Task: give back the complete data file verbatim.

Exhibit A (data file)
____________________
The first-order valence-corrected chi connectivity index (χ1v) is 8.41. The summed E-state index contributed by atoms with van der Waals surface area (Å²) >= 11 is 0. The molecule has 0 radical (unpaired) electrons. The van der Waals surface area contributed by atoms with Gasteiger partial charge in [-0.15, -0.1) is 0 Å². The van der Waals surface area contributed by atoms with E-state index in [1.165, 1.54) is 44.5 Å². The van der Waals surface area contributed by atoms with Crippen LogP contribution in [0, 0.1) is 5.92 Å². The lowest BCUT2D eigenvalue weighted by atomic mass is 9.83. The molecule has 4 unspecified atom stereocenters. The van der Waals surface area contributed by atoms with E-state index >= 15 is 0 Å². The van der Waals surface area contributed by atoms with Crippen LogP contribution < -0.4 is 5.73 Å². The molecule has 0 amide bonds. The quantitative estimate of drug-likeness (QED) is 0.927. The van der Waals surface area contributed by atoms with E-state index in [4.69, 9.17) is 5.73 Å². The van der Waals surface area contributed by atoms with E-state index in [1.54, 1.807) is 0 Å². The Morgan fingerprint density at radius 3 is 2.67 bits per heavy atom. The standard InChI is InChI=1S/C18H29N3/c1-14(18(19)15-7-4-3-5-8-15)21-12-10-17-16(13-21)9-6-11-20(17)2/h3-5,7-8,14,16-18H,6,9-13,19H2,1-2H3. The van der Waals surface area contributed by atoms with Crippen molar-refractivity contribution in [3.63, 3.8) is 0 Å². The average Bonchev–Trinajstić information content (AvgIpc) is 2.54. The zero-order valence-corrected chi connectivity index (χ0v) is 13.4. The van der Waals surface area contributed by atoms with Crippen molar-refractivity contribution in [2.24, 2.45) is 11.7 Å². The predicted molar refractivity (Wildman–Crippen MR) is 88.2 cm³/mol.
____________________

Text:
The first-order valence-corrected chi connectivity index (χ1v) is 8.41. The summed E-state index contributed by atoms with van der Waals surface area (Å²) >= 11 is 0. The molecule has 0 radical (unpaired) electrons. The van der Waals surface area contributed by atoms with Gasteiger partial charge in [-0.15, -0.1) is 0 Å². The van der Waals surface area contributed by atoms with E-state index in [1.165, 1.54) is 44.5 Å². The van der Waals surface area contributed by atoms with Crippen LogP contribution in [0, 0.1) is 5.92 Å². The lowest BCUT2D eigenvalue weighted by atomic mass is 9.83. The molecule has 4 unspecified atom stereocenters. The van der Waals surface area contributed by atoms with E-state index >= 15 is 0 Å². The van der Waals surface area contributed by atoms with Crippen LogP contribution < -0.4 is 5.73 Å². The molecule has 0 amide bonds. The quantitative estimate of drug-likeness (QED) is 0.927. The van der Waals surface area contributed by atoms with E-state index in [4.69, 9.17) is 5.73 Å². The van der Waals surface area contributed by atoms with E-state index in [1.54, 1.807) is 0 Å². The Morgan fingerprint density at radius 3 is 2.67 bits per heavy atom. The standard InChI is InChI=1S/C18H29N3/c1-14(18(19)15-7-4-3-5-8-15)21-12-10-17-16(13-21)9-6-11-20(17)2/h3-5,7-8,14,16-18H,6,9-13,19H2,1-2H3. The van der Waals surface area contributed by atoms with Crippen molar-refractivity contribution in [3.63, 3.8) is 0 Å². The average Bonchev–Trinajstić information content (AvgIpc) is 2.54. The zero-order valence-corrected chi connectivity index (χ0v) is 13.4. The van der Waals surface area contributed by atoms with Crippen molar-refractivity contribution in [2.24, 2.45) is 11.7 Å². The predicted molar refractivity (Wildman–Crippen MR) is 88.2 cm³/mol.